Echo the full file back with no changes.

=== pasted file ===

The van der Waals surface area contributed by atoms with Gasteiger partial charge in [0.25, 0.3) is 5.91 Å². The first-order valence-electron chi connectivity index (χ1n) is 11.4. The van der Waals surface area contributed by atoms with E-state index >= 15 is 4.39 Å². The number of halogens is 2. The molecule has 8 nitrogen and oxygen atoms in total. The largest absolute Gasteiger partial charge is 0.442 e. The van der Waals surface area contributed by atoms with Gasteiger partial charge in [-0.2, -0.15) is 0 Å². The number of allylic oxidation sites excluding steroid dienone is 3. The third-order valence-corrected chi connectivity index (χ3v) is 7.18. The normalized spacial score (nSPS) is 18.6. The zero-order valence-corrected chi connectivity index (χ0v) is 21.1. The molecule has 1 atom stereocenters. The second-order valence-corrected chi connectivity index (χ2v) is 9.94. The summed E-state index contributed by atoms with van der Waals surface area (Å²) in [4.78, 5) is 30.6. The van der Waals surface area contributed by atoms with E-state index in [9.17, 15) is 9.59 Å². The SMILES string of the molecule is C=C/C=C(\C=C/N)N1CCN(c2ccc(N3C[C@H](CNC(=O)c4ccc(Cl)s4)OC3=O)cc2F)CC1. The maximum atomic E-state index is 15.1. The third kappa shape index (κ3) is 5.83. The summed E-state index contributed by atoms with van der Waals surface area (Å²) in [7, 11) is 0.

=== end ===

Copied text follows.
The van der Waals surface area contributed by atoms with Gasteiger partial charge in [0.25, 0.3) is 5.91 Å². The first-order valence-electron chi connectivity index (χ1n) is 11.4. The van der Waals surface area contributed by atoms with E-state index >= 15 is 4.39 Å². The number of halogens is 2. The molecule has 8 nitrogen and oxygen atoms in total. The largest absolute Gasteiger partial charge is 0.442 e. The van der Waals surface area contributed by atoms with Gasteiger partial charge in [-0.2, -0.15) is 0 Å². The number of allylic oxidation sites excluding steroid dienone is 3. The third-order valence-corrected chi connectivity index (χ3v) is 7.18. The normalized spacial score (nSPS) is 18.6. The zero-order valence-corrected chi connectivity index (χ0v) is 21.1. The molecule has 1 atom stereocenters. The second-order valence-corrected chi connectivity index (χ2v) is 9.94. The summed E-state index contributed by atoms with van der Waals surface area (Å²) in [4.78, 5) is 30.6. The van der Waals surface area contributed by atoms with E-state index in [9.17, 15) is 9.59 Å². The SMILES string of the molecule is C=C/C=C(\C=C/N)N1CCN(c2ccc(N3C[C@H](CNC(=O)c4ccc(Cl)s4)OC3=O)cc2F)CC1. The maximum atomic E-state index is 15.1. The third kappa shape index (κ3) is 5.83. The summed E-state index contributed by atoms with van der Waals surface area (Å²) in [7, 11) is 0.